The tandem stand was performed by asking the participant to stand with the heel of either foot in front of and touching the toes of the opposite foot.35 The examiner was permitted to support the participant until he or she had assumed the test position, after which the participant was asked to maintain this position with eyes open for 10 seconds or until loss of balance occurred. Participants who were not able to maintain the position for 10 seconds were considered to have failed the test.
One-foot standing balance was measured by the procedure described by Tinetti.36 The participant was instructed to stand with the feet separated and to raise 1 foot for a maximum of 5 seconds, or until he or she lost balance or the raised foot touched the ground. Those who did not complete the 5 seconds were scored as having failed the test.
Functional reach is defined as the maximal distance a subject is able to reach forward beyond arms' length while maintaining a fixed base in a standing position. The technique of Duncan et al10 was used. The test requires the use of a leveled, wall-mounted yardstick. Each participant was positioned with the right shoulder in front of the yardstick and an imaginary axis drawn through the shoulders perpendicular to the yardstick. The participant first extended the right arm horizontally and placed the fist with the thumb upraised next to the yardstick. The position of the third metacarpal was measured against the yardstick. Then the participant was asked to lean as far forward as possible without taking a step or losing balance. The position of the third metacarpal of the outstretched right arm was again measured against the ruler. If the participant touched the wall, took a step, or fell, the measurement was repeated. Functional reach was calculated as the distance in inches between the first and second measurements. The test was repeated 3 times and the average of these 3 attempts was recorded. A high score indicated better functional reach.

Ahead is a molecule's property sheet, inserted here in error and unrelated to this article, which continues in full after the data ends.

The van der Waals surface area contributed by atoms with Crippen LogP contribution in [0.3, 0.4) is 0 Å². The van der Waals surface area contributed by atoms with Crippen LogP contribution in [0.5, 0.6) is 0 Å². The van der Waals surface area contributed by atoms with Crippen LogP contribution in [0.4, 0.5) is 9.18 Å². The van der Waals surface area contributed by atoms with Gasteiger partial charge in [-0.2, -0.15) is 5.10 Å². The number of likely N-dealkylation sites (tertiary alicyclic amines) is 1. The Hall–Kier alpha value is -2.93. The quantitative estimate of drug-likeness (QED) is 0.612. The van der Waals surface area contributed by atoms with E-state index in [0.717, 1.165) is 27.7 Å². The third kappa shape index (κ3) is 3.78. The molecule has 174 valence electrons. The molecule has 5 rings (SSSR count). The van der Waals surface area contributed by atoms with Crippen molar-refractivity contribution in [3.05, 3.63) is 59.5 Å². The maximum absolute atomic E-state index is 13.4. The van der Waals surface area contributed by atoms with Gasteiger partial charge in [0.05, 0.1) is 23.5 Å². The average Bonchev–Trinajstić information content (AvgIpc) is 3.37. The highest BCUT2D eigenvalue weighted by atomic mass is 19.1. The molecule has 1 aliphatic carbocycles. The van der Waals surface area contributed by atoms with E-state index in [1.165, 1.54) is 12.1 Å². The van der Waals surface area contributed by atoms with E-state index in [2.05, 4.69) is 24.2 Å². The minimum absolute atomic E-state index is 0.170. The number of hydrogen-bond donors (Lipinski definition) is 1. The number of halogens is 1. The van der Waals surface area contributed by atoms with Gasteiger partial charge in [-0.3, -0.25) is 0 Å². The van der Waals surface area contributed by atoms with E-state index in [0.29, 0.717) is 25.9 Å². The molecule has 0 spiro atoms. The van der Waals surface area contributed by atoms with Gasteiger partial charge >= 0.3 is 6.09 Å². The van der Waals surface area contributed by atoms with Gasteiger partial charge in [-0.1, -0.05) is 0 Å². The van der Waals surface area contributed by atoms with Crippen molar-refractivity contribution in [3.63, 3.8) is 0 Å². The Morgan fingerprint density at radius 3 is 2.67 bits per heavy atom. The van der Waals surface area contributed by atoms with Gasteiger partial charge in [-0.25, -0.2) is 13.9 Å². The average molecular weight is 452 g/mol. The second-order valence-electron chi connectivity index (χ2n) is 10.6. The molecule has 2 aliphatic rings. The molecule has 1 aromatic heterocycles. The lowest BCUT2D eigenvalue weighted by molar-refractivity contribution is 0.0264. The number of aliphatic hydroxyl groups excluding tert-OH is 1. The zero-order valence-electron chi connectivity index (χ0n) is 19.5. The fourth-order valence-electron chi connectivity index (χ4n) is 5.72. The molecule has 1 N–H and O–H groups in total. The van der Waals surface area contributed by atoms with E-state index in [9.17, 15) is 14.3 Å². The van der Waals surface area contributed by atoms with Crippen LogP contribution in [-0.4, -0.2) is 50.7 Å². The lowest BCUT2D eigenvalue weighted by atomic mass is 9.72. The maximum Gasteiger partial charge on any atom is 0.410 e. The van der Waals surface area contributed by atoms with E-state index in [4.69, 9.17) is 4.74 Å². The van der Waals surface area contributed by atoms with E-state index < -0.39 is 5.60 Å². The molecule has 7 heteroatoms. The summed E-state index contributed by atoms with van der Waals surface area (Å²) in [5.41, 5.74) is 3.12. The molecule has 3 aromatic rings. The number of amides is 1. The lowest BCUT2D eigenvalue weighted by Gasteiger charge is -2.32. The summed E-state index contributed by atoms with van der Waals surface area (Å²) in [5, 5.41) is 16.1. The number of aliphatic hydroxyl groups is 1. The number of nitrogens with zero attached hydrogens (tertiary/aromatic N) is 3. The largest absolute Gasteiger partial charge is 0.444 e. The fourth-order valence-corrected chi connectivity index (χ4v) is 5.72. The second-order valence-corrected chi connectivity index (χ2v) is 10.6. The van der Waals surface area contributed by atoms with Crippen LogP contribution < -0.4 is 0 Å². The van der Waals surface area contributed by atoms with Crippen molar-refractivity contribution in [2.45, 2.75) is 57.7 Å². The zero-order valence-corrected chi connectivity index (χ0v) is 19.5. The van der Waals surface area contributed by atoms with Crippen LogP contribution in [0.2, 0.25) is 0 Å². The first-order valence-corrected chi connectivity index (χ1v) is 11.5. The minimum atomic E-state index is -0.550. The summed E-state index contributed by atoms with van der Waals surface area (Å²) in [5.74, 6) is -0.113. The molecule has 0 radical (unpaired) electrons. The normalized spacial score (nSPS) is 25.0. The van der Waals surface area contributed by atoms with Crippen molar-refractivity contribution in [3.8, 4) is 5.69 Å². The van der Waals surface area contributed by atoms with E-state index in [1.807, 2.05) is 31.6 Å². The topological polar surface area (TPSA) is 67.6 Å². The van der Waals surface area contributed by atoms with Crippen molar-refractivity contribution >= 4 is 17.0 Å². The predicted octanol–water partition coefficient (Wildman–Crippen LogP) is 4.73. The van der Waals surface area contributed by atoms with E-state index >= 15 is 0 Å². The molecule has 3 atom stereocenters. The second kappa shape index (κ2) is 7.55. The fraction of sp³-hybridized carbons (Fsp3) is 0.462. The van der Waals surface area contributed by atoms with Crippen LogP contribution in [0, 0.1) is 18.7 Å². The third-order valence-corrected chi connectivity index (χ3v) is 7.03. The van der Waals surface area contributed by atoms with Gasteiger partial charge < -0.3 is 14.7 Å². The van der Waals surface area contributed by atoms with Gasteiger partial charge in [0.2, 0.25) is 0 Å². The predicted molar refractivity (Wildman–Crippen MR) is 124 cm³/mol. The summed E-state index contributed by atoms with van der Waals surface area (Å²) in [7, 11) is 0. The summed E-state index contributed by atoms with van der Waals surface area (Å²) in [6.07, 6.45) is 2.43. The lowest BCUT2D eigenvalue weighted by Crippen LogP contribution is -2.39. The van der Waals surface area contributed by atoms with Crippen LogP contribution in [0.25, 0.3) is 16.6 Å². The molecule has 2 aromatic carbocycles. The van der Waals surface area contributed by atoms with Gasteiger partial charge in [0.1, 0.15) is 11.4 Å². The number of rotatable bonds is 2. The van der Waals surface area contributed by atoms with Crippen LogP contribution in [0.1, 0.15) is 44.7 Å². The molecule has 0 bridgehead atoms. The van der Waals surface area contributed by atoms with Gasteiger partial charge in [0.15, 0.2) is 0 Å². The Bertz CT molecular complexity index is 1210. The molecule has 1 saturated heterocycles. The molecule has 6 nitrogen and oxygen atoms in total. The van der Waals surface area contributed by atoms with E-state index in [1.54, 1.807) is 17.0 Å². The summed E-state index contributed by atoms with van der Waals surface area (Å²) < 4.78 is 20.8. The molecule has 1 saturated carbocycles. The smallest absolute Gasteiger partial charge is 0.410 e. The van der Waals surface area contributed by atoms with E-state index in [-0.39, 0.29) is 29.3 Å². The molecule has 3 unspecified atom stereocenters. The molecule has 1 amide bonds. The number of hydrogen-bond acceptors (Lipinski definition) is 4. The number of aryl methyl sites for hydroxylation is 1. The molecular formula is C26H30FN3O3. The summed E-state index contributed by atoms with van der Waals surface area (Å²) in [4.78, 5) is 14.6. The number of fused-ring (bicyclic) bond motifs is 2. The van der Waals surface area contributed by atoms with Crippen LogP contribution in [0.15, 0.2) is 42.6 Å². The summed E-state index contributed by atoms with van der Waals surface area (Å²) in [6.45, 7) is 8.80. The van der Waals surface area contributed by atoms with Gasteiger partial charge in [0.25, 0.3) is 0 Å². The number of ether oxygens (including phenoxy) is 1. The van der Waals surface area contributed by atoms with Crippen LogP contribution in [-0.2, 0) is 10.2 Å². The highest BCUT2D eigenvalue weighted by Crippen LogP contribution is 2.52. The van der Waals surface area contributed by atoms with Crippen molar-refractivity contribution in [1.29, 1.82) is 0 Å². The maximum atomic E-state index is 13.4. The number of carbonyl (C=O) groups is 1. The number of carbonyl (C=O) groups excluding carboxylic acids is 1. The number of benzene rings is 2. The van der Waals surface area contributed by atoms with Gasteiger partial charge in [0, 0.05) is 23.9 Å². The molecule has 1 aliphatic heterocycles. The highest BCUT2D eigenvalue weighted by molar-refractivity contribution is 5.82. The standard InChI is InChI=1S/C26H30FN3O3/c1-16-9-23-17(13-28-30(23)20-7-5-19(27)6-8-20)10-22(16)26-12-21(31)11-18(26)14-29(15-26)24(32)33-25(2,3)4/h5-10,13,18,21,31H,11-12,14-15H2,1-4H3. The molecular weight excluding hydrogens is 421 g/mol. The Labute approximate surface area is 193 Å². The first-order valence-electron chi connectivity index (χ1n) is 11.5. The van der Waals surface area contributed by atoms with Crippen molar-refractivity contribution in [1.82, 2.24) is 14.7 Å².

Data were screened for outliers and recoded so that the maximum value for white matter grade and ventricles was 7, and the maximum value for sulci was 6. A summary balance score was created, based on the first principal component of the 5 balance measures. The resulting measure accounted for 33% of the variation in the original measures and had the expected correlation with each individual balance measure. We then took the logarithm of the factor score to reduce skewness and rescaled it so that 0 was the lowest (worst) score observed and 100 was the highest (best) score in those tested.
All balance and control variables were tested for associations with race and sex with the use of t tests, χ2 tests, or tests of linear correlation where appropriate. We also performed a nonparametric analysis (Spearman rank coefficient) for each comparison. Results were substantially the same, except for average functional reach, which was skewed to the right. We therefore used log average functional reach in the significance tests presented in the tables.
Since the primary goal was to show associations rather than estimate balance levels, we used correlation coefficients to represent the associations. Relationships between the MR imaging variables and the balance variables were assessed by means of zero-order correlation and also by partial correlations in which the set of control variables was partialed out. We also used multiple regression to determine whether the effect of each MR imaging variable on each balance variable showed an interaction with sex or race.